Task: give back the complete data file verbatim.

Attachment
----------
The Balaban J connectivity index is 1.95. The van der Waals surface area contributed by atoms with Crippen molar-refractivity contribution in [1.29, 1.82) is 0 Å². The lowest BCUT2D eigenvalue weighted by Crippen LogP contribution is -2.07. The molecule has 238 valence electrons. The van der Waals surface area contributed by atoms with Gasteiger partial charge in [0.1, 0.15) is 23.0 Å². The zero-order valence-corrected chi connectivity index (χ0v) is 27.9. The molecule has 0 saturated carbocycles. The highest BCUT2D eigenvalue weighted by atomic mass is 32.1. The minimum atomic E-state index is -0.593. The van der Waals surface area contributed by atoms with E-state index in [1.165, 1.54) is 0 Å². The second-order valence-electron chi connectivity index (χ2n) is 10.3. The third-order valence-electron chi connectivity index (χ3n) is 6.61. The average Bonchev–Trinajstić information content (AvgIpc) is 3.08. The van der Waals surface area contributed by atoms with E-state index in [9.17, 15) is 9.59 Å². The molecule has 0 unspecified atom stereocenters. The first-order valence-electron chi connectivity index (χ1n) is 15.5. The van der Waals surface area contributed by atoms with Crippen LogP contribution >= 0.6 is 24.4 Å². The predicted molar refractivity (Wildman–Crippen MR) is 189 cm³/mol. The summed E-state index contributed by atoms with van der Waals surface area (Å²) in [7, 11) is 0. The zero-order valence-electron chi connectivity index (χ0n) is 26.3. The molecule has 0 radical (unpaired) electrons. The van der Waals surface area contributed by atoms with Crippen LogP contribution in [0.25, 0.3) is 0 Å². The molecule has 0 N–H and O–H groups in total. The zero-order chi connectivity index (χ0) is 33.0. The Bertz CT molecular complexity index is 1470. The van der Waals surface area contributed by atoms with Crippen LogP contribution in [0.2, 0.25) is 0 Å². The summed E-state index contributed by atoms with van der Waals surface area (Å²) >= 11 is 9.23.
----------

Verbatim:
The Balaban J connectivity index is 1.95. The van der Waals surface area contributed by atoms with Crippen molar-refractivity contribution in [1.29, 1.82) is 0 Å². The lowest BCUT2D eigenvalue weighted by Crippen LogP contribution is -2.07. The molecule has 238 valence electrons. The van der Waals surface area contributed by atoms with Gasteiger partial charge in [0.1, 0.15) is 23.0 Å². The zero-order valence-corrected chi connectivity index (χ0v) is 27.9. The molecule has 0 saturated carbocycles. The highest BCUT2D eigenvalue weighted by atomic mass is 32.1. The minimum atomic E-state index is -0.593. The van der Waals surface area contributed by atoms with E-state index in [1.165, 1.54) is 0 Å². The second-order valence-electron chi connectivity index (χ2n) is 10.3. The third-order valence-electron chi connectivity index (χ3n) is 6.61. The average Bonchev–Trinajstić information content (AvgIpc) is 3.08. The van der Waals surface area contributed by atoms with E-state index in [9.17, 15) is 9.59 Å². The molecule has 0 unspecified atom stereocenters. The first-order valence-electron chi connectivity index (χ1n) is 15.5. The van der Waals surface area contributed by atoms with Crippen LogP contribution >= 0.6 is 24.4 Å². The predicted molar refractivity (Wildman–Crippen MR) is 189 cm³/mol. The summed E-state index contributed by atoms with van der Waals surface area (Å²) in [7, 11) is 0. The zero-order valence-electron chi connectivity index (χ0n) is 26.3. The molecule has 0 radical (unpaired) electrons. The van der Waals surface area contributed by atoms with Crippen LogP contribution in [0.25, 0.3) is 0 Å². The molecule has 0 N–H and O–H groups in total. The zero-order chi connectivity index (χ0) is 33.0. The Bertz CT molecular complexity index is 1470. The van der Waals surface area contributed by atoms with Crippen LogP contribution in [0.2, 0.25) is 0 Å². The summed E-state index contributed by atoms with van der Waals surface area (Å²) >= 11 is 9.23.